To avoid delays in tax refunds, it is critical that taxpayers know the correct amount of the stimulus payment they received last year, if any, to help determine whether they qualify for the recovery rebate credit now.

The amount of the stimulus payment will not be entered directly on the tax return. For people using a paper tax return, the stimulus payment amount will be required when completing a related worksheet. For people using tax software, the stimulus payment amount will be needed as part of the return preparation process.

How to Get the Recovery Rebate Credit Right

The IRS sent taxpayers nearly 119 million stimulus payments last year. There are three ways individuals can find out how much they received:

  • Check the amount listed on Notice 1378, which the IRS mailed last year to individuals who received the economic stimulus payment.
  • Go to the How Much Was My Stimulus Payment? tool that is available on the IRS Web site, IRS.gov. This can provide the correct amount in a matter of a few seconds.
  • Individuals can call the IRS at 1-866-234-2942. After a brief recorded announcement they can select option one to find out the amount of their economic stimulus payment. They will need to provide their filing status, Social Security Number and number of exemptions.

With the amount of last year’s economic stimulus payment in hand, the taxpayer can then enter the figure on the recovery rebate credit worksheet or in the appropriate location when tax preparation software requests it.

If the taxpayer or preparer is using tax software, the amount of the rebate recovery credit will automatically be calculated and reported properly. If the taxpayer is using the paper method, the rebate recovery credit, as determined through the worksheet, should be reported on Line 70 of Form 1040, Line 42 of Form 1040A or Line 9 of Form 1040EZ.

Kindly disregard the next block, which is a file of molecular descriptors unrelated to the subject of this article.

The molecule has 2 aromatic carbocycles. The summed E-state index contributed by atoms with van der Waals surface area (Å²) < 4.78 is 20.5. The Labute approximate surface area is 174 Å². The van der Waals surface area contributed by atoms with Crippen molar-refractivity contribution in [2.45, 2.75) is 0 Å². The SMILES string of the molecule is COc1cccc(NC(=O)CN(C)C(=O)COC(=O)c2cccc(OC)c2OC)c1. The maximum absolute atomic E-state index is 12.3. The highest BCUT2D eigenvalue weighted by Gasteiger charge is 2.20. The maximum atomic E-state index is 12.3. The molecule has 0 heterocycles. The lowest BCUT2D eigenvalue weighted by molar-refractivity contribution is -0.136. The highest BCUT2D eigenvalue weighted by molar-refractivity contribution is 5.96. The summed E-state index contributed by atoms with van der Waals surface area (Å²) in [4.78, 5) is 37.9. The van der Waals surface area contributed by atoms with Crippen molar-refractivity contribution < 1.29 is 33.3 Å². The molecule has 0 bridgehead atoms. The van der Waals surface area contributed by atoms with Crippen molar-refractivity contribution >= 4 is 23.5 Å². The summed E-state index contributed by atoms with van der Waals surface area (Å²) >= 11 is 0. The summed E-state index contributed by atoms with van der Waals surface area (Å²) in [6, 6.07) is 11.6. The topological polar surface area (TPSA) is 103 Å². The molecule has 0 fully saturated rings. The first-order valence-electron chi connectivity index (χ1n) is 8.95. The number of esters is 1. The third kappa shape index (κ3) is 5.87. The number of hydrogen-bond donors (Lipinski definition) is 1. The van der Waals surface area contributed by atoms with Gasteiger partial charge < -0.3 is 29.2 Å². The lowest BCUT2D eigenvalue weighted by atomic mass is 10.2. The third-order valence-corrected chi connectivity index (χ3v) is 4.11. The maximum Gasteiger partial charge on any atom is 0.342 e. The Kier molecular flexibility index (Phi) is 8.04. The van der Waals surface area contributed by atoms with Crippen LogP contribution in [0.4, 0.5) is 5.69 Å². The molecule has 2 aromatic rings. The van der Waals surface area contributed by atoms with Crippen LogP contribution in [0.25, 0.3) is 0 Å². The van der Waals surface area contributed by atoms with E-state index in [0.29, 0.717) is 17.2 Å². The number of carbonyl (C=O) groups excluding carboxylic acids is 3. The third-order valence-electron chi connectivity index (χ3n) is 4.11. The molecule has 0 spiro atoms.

For most taxpayers, the correct entry for the recovery rebate credit will either be blank or zero.

If there is any question at all as to the amount that should be reported for the recovery rebate credit, the taxpayer or preparer should enter a zero on the appropriate line above, and the IRS will determine whether a recovery rebate credit is due, and, if so, how much.

Some of the major factors that could qualify you for the recovery rebate credit include:

  • Your financial situation changed dramatically from 2007 to 2008.
  • You did not file a 2007 tax return.
  • Your family gained an additional qualifying child in 2008.
  • You were claimed as a dependent on someone else’s return in 2007 but cannot be claimed as dependent by someone else in 2008.

Stimulus Payments Not Taxable; Reports of Extensive Refund Delays False

The IRS has received a number of recurring questions involving stimulus payments and the recovery rebate credit. Here are some important tips to keep in mind:

Taxability. The economic stimulus payment is not taxable and it should not be reported as income on the 2008 Form 1040, 1040A or 1040EZ.